I know that some of your other professors are encouraging your dreams of an academic career. It is natural to turn to your professors for advice on becoming a professor, and it natural for them to want to see you succeed. Remember though that we 1) mostly have not been on the job market lately and 2) in any case are atypical Ph.D.s in that we did land tenure track positions. To return to the lottery analogy, it is like asking lottery winners if you should buy a ticket. For our part, there is a lot of professional satisfaction in mentoring some bright young person, encouraging their dreams, writing them letters of recommendation and bragging of their subsequent acceptance into a good doctoral program. Job market? What job market?
Your professors are the last generation of tenure track faculty. Every long-term educational trend points towards the end of the professoriate. States continue to slash funding for higher education. Retiring professors are not replaced, or replaced with part-time faculty. Technology promises to provide education with far fewer teachers–and whether you buy into this vision of the future or not, state legislators and university administrators believe. The few faculty that remain will see increased service responsibilities (someone has to oversee those adjuncts!), deteriorating resources and facilities, and stagnant wages. After ten years of grad school you could make as much as the manager of a Hooters! But you won’t be that lucky.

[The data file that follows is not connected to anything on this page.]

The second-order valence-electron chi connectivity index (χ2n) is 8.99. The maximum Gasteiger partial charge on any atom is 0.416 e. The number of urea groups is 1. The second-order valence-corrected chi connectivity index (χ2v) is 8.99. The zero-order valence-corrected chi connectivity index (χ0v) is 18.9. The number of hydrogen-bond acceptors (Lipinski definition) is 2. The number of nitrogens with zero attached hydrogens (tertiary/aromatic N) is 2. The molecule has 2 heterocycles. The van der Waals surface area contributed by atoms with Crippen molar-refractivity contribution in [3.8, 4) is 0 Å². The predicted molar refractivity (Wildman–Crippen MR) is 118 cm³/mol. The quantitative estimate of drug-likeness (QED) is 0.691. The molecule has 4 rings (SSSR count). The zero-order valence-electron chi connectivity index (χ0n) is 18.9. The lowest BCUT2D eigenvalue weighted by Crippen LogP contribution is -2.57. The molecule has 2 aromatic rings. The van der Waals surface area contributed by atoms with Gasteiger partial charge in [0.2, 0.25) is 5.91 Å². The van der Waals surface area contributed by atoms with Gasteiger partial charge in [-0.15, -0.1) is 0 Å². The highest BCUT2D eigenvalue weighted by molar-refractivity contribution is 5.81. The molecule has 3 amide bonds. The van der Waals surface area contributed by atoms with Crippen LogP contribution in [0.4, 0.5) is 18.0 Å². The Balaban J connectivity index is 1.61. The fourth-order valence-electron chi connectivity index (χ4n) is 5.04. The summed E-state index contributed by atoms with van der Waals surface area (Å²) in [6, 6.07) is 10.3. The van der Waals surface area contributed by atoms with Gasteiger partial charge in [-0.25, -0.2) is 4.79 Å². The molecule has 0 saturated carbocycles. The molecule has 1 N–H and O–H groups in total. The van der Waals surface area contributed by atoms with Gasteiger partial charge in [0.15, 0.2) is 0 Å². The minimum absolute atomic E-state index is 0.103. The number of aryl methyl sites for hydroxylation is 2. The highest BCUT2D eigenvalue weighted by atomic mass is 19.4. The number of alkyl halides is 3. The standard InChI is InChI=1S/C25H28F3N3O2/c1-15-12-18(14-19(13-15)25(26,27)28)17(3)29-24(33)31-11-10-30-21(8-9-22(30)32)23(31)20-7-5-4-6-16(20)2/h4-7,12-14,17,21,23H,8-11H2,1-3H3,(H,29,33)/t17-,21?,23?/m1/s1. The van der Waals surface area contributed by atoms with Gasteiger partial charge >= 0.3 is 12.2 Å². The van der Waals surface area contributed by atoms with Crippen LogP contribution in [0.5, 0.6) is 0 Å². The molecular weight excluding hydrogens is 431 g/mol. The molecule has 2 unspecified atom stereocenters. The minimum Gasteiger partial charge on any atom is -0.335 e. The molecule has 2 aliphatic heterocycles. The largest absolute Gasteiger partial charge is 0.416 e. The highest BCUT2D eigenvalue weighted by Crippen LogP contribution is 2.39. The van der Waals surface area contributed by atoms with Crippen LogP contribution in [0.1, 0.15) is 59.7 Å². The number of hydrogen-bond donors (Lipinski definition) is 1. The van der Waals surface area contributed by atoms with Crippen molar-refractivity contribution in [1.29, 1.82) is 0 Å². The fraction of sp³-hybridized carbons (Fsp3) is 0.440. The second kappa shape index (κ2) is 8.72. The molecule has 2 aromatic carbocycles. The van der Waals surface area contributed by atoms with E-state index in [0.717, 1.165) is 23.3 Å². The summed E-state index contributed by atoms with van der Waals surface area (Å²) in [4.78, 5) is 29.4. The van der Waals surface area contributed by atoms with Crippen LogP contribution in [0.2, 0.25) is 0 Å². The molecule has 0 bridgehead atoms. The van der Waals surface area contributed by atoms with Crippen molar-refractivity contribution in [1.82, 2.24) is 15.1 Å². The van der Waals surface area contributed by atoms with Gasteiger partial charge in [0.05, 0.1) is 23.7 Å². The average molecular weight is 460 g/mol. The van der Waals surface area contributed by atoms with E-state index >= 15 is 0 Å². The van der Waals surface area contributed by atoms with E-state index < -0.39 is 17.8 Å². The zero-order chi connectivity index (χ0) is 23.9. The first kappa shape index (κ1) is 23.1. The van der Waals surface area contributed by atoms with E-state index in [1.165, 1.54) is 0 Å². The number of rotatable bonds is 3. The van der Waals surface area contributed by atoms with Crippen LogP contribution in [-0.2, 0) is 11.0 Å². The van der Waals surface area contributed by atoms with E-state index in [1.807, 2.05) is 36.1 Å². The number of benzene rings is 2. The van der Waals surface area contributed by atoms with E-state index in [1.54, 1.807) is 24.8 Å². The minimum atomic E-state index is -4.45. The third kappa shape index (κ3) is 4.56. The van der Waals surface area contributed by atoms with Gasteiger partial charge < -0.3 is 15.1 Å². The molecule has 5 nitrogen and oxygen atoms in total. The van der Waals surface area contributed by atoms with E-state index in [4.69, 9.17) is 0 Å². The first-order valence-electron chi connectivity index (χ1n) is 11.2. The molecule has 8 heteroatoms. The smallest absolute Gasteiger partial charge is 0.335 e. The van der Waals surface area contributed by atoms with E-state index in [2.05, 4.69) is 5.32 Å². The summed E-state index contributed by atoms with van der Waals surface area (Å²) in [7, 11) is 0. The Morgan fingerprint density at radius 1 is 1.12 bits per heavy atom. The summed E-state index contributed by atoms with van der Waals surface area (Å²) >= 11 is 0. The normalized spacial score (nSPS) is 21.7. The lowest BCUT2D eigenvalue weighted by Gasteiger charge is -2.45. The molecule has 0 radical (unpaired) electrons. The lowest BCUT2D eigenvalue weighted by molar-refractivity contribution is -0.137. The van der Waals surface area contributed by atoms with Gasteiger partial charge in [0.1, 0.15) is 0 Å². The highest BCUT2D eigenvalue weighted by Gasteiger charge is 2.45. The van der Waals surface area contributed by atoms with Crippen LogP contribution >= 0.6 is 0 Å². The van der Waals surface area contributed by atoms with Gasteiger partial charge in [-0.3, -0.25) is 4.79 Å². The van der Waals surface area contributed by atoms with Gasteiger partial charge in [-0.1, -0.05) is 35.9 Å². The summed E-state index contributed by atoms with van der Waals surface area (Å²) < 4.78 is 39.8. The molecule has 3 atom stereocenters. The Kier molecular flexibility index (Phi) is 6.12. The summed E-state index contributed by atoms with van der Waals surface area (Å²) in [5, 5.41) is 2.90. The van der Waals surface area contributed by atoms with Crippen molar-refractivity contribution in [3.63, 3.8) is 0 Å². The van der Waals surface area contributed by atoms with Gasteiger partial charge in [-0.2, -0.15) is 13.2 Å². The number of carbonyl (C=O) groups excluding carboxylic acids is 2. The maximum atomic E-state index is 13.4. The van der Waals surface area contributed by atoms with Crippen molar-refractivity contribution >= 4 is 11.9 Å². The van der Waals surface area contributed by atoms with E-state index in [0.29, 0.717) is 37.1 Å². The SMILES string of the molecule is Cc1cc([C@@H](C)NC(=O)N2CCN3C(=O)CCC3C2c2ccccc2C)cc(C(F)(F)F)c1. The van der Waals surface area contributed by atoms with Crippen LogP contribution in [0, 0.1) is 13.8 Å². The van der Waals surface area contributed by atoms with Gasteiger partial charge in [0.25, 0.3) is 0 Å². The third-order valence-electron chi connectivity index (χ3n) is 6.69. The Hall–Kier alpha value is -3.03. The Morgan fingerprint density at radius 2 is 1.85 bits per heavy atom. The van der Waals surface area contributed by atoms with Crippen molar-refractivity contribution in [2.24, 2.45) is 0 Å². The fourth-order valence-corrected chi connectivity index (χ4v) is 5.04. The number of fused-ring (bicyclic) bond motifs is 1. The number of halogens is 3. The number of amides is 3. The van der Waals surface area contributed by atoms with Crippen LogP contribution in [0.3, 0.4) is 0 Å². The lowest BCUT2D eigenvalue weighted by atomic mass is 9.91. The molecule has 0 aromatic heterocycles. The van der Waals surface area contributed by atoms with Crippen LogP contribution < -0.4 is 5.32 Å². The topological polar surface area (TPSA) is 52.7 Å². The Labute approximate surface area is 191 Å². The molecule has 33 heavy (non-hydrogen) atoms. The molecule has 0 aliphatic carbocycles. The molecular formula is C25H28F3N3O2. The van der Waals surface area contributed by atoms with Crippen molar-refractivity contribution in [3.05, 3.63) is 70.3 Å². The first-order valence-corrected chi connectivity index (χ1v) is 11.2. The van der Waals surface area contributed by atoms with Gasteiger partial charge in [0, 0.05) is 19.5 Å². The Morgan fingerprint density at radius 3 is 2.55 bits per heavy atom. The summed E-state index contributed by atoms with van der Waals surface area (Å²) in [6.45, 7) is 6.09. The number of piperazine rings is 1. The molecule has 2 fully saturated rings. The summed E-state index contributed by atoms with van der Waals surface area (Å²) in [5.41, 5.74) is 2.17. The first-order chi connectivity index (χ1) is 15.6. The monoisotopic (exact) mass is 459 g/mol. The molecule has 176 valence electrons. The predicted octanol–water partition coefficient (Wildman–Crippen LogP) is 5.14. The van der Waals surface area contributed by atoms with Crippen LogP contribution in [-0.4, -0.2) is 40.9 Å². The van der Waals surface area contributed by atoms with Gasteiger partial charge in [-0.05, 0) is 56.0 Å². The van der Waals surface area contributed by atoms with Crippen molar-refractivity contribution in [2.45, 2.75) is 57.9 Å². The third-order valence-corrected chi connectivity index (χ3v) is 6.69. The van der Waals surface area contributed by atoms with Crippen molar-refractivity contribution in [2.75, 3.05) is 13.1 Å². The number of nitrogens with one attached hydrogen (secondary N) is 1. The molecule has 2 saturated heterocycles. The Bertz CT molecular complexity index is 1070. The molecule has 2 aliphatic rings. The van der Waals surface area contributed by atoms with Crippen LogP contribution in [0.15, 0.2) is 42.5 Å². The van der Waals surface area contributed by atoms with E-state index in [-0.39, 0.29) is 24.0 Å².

Cebula responds to his critics here.
On one level, I think Cebula’s advice is a bit harsh. While I can’t help but agree that the job market is declining, I think it is a bit alarmist at this point to predict the end of the tenure-track professoriate in the next twenty years. There may be fewer such jobs, but there will still be jobs. And if an undergraduate history major, after considering the risks, feels called to pursue a career as a history professor, I will offer my encouragement.
On another level, Cebula’s post should be read as a call to reform. We who lead and teach in undergraduate history departments continue to celebrate the students who want to be professors. We often deem acceptance into a prestigious Ph.D program as the highest calling our students can pursue. We pat ourselves on the back for the number of students we send to graduate school each year and we tell their stories at open houses to prospective students.
Why are we doing this? Does it make sense? Is it responsible?
Most of our undergraduate history majors do not end up pursuing Ph.Ds. Yet we invest most of our time and energy into these students. What about the rest of our history majors? What about the student with the 3.5 GPA who does not want to pursue a Ph.D but may want to use their history major in the marketplace or the non-profit sector or the high school classroom or in a public history setting? We need to invest the time and energy in these students. We need to celebrate them. We need to give them a vision for what they can do with a history major and help them to pursue a meaningful vocation.